Wednesday, 5 June 2013

Lacan Read(s) Across the Disciplines 2012/2013

Our theme for this year is Lacan Read(s) Across the Disciplines. It aims to examine the academic and intellectual work of the psychoanalyst and anti-philosopher Jacques Lacan, whose research and writings intersect disciplines across the Humanities and Social Sciences.  The organizers believe that such an approach is particularly fruitful for quilting together scholars from fields usually considered mutually exclusive, as well as clarify relationships in those disciplines with ambiguous liminality.   


In order to read Lacan reading across the Disciplines, we will critically engage with the texts that influenced his thought and style.  The scope of these texts ranges in genre from literature and poetry across history and medieval studies to philosophy, psychology and anthropology.  Each meeting will focus on a particular essay by Lacan and be introduced by a member of the group; the work of the reading group will be punctuated by four seminar papers presented by leading scholars from around the United Kingdom.

Reading Benjamin 2013/2014


Building on last year's successful 'Lacan Read(s) Across the Disciplines', this year the Quilting Points Reading group will focus  on the work of the German philosopher and critical theorist Walter Benjamin.
The focus for readings in the first semester will be History, Time and the Messianic and the second, the theme of Violence.

Each meeting will be introduced by a member of the group; the work of the reading group will be punctuated by four seminar papers presented by leading scholars from around the United Kingdom.

The aim  of this group will be to allow staff and research students across  the Faculty to deepen their engagement with the primary and  secondary texts with the benefit of different disciplinary expertise   both within the university, and by inviting experts for other   universities to present one-off seminar introductions. It is also hoped that the reading group will bridge research interests of the  newly formed Northern Critical Theory School with those of postgraduate students.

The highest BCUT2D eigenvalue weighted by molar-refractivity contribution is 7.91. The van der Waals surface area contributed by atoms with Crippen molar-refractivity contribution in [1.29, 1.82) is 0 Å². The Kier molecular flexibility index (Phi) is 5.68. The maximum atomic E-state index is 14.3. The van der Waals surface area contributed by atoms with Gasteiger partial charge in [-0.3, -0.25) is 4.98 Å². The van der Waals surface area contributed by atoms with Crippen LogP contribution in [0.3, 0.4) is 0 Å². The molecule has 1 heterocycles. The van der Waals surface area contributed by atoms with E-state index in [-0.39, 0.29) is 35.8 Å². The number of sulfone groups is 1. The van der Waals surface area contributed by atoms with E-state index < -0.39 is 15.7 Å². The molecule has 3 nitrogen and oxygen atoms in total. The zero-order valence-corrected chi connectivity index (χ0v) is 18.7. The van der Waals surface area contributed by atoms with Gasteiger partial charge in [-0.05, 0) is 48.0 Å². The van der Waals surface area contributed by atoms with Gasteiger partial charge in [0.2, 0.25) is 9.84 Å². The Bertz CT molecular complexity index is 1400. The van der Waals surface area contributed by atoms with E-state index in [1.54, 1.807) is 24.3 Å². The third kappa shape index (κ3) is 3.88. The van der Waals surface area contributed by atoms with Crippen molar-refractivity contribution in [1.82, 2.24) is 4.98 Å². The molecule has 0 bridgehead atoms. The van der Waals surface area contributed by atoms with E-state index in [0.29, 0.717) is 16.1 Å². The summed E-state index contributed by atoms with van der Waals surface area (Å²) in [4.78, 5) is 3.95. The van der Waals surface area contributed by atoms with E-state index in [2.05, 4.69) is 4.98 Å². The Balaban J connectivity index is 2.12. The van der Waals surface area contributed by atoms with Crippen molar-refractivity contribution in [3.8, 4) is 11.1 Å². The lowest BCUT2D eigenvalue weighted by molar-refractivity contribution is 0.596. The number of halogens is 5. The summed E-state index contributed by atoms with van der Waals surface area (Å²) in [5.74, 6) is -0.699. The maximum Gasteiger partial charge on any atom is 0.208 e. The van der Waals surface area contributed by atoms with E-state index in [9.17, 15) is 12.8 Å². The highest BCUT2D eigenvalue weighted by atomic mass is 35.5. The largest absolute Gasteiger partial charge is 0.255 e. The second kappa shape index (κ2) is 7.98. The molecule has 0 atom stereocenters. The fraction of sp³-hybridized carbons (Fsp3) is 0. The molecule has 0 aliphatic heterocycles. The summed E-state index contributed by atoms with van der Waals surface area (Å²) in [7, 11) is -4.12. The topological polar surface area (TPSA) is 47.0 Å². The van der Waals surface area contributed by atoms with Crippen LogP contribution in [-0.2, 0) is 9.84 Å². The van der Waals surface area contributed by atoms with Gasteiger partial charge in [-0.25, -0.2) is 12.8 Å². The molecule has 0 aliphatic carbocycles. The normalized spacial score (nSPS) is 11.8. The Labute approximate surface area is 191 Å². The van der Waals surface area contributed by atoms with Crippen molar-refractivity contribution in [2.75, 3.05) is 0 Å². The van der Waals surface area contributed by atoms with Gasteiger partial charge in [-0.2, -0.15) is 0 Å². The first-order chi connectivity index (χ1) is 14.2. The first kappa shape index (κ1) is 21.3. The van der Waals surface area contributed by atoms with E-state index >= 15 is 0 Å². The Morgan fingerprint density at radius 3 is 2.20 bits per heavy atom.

Monday, 29 April 2013

"On a Question Prior to Any Possible Treatment of Psychosis"

The last meeting of the Lacan Read(s) Across the Disciplines Reading Group will take
place in the Alumni Room of the School of English at 5.15pm on Thursday, 2nd of May.

Nicholas Ray (English) will be introducing the text,

"On a Question Prior to Any Possible Treatment of Psychosis", Ecrits, trans. Bruce Fink,
pp. 445-488.

Wine and orange juice will be served, all are welcome.

As this will be the last meeting of the year, we will also discuss what our theme will be
for next year: bring ideas and suggestions!

Lacan Read(s) Across the Disciplines has been generously funded by the LHRI's Graduate Research Group Scheme.

Monday, 11 March 2013

CFP: Advertising and Consumer Culture

CALL FOR PAPERS: UNIVERSITY OF YORK CENTRE FOR MODERN STUDIES THIRD ANNUAL POSTGRADUATE SYMPOSIUM, BOWLAND AUDITORIUM, HUMANITIES RESEARCH CENTRE, FRIDAY 31/5/2013.

Commercial speech – advertising – makes up most of what we share as a culture . . . As the language of commercialism has become louder, the language of high culture has become quieter.
                – James B. Twitchell, Twenty Ads that Shook the World

Throughout the modern period, advertising and consumer culture have dominated everyday life; moreover, the trappings of commercialism permeate much of supposed ‘high culture’. Commodities clutter the pages of novels from Dickens and Zola to Bret Easton Ellis; works by Joyce and DeLillo are enlivened by advertising jingles and slogans; brands and trademarks pervade the practice of artists from Picasso to Warhol and the visualisation of consumer desire is appropriated and challenged in the work of Richard Hamilton and Martha Rosler.

Whether celebrating or critiquing advertising and consumer culture, art reflects our enduring fascination with them, despite research into the psychological effects of advertising, concerns over the evils of consumerism, and the often sinister nature of market research. The recent television show Mad Men, for instance, has revivified interest and scholarly debate surrounding the power of advertising and the consumer, as well as restaging debates around sexism, truth and the heteronormative ideal. Meanwhile, sociology in the wake of Erving Goffman continues to explore advertising’s uses and abuses of gender, identity and desire. Countervailing against consumerism and advertising’s many critics, theorists such as Michel de Certeau and the critical movement Thing Theory have endeavoured to examine advertising and consumer culture from a standpoint that goes beyond the model of the ‘passive consumer’ or Marx’s account of commodity fetishism.